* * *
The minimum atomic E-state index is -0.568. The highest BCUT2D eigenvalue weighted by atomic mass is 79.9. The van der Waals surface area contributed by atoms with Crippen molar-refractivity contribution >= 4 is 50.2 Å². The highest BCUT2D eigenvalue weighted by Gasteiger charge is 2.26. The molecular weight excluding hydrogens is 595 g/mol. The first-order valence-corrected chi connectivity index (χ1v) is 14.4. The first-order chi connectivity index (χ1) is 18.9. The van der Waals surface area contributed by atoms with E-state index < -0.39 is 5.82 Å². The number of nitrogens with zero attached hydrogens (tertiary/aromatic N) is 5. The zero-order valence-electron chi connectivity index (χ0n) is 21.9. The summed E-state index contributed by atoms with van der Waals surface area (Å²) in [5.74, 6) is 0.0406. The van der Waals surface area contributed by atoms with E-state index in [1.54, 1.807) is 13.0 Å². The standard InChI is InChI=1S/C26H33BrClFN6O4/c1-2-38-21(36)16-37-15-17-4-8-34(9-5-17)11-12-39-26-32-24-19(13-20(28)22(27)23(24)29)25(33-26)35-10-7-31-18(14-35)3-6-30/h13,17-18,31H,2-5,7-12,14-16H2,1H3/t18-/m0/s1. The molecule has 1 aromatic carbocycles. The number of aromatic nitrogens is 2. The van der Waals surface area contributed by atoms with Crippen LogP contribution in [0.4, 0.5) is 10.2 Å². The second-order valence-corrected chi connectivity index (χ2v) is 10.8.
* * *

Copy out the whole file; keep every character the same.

The minimum atomic E-state index is -0.568. The highest BCUT2D eigenvalue weighted by atomic mass is 79.9. The van der Waals surface area contributed by atoms with Crippen molar-refractivity contribution >= 4 is 50.2 Å². The highest BCUT2D eigenvalue weighted by Gasteiger charge is 2.26. The molecular weight excluding hydrogens is 595 g/mol. The first-order valence-corrected chi connectivity index (χ1v) is 14.4. The first-order chi connectivity index (χ1) is 18.9. The van der Waals surface area contributed by atoms with E-state index < -0.39 is 5.82 Å². The number of nitrogens with zero attached hydrogens (tertiary/aromatic N) is 5. The zero-order valence-electron chi connectivity index (χ0n) is 21.9. The summed E-state index contributed by atoms with van der Waals surface area (Å²) in [5.74, 6) is 0.0406. The van der Waals surface area contributed by atoms with E-state index in [1.54, 1.807) is 13.0 Å². The standard InChI is InChI=1S/C26H33BrClFN6O4/c1-2-38-21(36)16-37-15-17-4-8-34(9-5-17)11-12-39-26-32-24-19(13-20(28)22(27)23(24)29)25(33-26)35-10-7-31-18(14-35)3-6-30/h13,17-18,31H,2-5,7-12,14-16H2,1H3/t18-/m0/s1. The molecule has 1 aromatic carbocycles. The number of aromatic nitrogens is 2. The van der Waals surface area contributed by atoms with Crippen LogP contribution in [0.4, 0.5) is 10.2 Å². The second-order valence-corrected chi connectivity index (χ2v) is 10.8.